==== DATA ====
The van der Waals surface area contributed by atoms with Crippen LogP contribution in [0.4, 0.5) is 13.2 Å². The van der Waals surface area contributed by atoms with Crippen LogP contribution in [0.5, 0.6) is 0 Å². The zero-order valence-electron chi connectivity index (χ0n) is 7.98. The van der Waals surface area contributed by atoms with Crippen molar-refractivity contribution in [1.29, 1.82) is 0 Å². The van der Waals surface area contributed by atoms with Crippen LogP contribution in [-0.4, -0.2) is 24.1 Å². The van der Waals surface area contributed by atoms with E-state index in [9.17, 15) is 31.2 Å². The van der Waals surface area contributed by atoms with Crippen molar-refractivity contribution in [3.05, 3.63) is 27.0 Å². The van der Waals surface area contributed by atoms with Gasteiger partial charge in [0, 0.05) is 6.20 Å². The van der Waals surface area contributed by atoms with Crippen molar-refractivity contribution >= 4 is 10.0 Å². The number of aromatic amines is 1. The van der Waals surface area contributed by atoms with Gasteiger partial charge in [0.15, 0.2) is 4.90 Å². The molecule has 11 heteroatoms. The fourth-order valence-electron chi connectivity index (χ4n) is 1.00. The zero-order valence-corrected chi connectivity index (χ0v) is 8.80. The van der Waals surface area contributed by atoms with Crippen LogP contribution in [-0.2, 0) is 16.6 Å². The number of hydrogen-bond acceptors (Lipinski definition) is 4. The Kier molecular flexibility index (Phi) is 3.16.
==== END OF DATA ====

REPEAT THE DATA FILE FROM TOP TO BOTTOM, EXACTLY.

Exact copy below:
The van der Waals surface area contributed by atoms with Crippen LogP contribution in [0.4, 0.5) is 13.2 Å². The van der Waals surface area contributed by atoms with Crippen LogP contribution in [0.5, 0.6) is 0 Å². The zero-order valence-electron chi connectivity index (χ0n) is 7.98. The van der Waals surface area contributed by atoms with Crippen molar-refractivity contribution in [1.29, 1.82) is 0 Å². The van der Waals surface area contributed by atoms with Crippen LogP contribution in [-0.4, -0.2) is 24.1 Å². The van der Waals surface area contributed by atoms with E-state index in [9.17, 15) is 31.2 Å². The van der Waals surface area contributed by atoms with Crippen molar-refractivity contribution in [3.05, 3.63) is 27.0 Å². The van der Waals surface area contributed by atoms with Gasteiger partial charge in [0, 0.05) is 6.20 Å². The van der Waals surface area contributed by atoms with Crippen molar-refractivity contribution >= 4 is 10.0 Å². The number of aromatic amines is 1. The van der Waals surface area contributed by atoms with Gasteiger partial charge in [0.15, 0.2) is 4.90 Å². The molecule has 11 heteroatoms. The fourth-order valence-electron chi connectivity index (χ4n) is 1.00. The zero-order valence-corrected chi connectivity index (χ0v) is 8.80. The van der Waals surface area contributed by atoms with Crippen LogP contribution in [-0.2, 0) is 16.6 Å². The number of hydrogen-bond acceptors (Lipinski definition) is 4. The Kier molecular flexibility index (Phi) is 3.16.